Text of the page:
It probably was the best thing that could have happened. I was reading news and sports and yukking it up with the morning host of the moment. There is nothing wrong with that, but I wanted to call games, and that was not going to happen at WNCI.
After a brief stint as a news director in Athens, Ohio, I finally was able to land a job that allowed me to do some play-by-play. At WPTW in Piqua (pronounced Pick-wa), Ohio, we called a ton of area high school football and basketball games, as well as some American Legion baseball. That was the good part. The radio version of purgatory was that we pulled eight-hour air shifts playing the "beautiful music of yesteryear." It was elevator music. I had gone from a station that played Phil Collins, Madonna, and Huey Lewis to a station that played "I'm Just a Singer in a Rock 'N Roll Band" by something called 101 Strings with Trumpet.
After close to two years of that, I figured maybe this radio thing might not work out. My girlfriend and future wife Linda (same person, by the way) was already working in Columbus, and we thought it would be a good idea to return to school, pick up a few more public relations classes, and get a job in the world of PR.
This is where I got lucky. The day I resigned, I picked up a trade publication called Broadcasting magazine. In the classified section was an ad for an afternoon drive sports anchor and play-by-play announcer for Wisconsin basketball. I put together an audition tape, mailed it to WTSO radio in Madison, and since I knew next to nothing about Badger basketball, I started doing a little research.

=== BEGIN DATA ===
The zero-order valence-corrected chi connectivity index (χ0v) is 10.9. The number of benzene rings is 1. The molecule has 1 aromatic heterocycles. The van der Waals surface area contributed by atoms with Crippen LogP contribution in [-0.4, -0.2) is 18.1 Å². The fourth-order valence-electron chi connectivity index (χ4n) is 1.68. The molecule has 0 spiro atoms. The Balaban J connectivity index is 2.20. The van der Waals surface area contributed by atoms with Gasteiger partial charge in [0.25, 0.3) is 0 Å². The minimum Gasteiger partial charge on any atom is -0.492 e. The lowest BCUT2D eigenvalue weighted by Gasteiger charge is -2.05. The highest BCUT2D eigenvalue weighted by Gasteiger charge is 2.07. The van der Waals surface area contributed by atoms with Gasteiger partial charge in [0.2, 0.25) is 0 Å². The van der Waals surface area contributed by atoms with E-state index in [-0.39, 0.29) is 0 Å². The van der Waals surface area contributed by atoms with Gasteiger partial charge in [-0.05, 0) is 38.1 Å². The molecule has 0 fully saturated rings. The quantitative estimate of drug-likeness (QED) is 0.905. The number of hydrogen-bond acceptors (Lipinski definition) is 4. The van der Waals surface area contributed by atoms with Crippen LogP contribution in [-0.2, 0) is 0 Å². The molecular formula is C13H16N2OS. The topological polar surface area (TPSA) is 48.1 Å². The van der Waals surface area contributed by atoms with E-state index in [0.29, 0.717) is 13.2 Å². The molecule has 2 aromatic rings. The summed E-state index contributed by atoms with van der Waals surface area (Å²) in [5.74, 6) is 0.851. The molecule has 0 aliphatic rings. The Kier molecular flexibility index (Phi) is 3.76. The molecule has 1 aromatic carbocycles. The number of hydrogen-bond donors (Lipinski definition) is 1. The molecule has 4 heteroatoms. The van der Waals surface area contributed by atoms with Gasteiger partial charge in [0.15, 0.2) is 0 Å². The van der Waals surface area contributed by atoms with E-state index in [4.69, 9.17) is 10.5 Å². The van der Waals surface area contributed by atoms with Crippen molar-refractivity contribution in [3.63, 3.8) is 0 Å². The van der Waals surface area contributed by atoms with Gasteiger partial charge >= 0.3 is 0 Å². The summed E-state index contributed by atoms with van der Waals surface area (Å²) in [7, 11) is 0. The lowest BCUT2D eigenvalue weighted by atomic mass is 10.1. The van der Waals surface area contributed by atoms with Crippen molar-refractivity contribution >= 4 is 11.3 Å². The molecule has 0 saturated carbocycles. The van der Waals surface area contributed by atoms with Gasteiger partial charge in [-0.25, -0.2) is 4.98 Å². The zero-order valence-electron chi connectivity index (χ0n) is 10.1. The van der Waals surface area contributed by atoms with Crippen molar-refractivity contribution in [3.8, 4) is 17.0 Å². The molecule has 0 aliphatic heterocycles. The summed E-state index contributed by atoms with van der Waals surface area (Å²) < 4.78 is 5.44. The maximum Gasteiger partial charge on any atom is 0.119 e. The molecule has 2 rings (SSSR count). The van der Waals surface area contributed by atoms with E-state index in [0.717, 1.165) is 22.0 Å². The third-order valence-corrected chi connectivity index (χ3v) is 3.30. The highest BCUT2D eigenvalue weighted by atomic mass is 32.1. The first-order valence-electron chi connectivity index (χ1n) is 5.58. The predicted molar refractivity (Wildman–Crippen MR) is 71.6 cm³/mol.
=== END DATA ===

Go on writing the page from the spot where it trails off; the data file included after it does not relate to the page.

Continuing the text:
It was as though the planets aligned. Within a few days, I received a call from Chris Moore, who was the station's sports director, morning drive anchor, hockey announcer and, when needed, an all-around nut job who could crack up a room with his humor. Within two weeks, the station brought Linda and I to Madison, where we met Chris, as well as program director Jeff Tyler and station manager Roger Russell. My head was spinning, but Russell did a lot to put me at ease. He was a very folksy but savvy radio man. People seemed to actually enjoy coming to work every day, which is something I did not experience at a couple of my previous stops. Rog's first question was, "So, you like to fish?" followed by, "Do you golf? What's your handicap?" I figured he knew I was pretty nervous, so he was just trying to put me at ease. Others have told me he did this quite a bit when he interviewed job candidates.
They offered me the job on the spot, which is something that does not happen very often. Linda and I talked it over, and within two days of the interview, we were getting ready to move to Wisconsin. In just a few short weeks, our life plans had changed. We were nervous about leaving Ohio. Adding to our little angst was the fact that, out of the blue, Linda had a job offer in San Diego. So not only were we leaving our family and friends in Ohio, we turned down a chance to live in Southern California, all so I could pursue my dream of being a major college play-by-play announcer.
Our biggest worries about moving to Wisconsin were probably similar to others who grew up south of there. How much snow do you guys get? Will my car survive the sub-zero temperatures? Did we really just say no to a job offer in San Diego? Okay, maybe not everyone asks that last question, but it was going through our minds.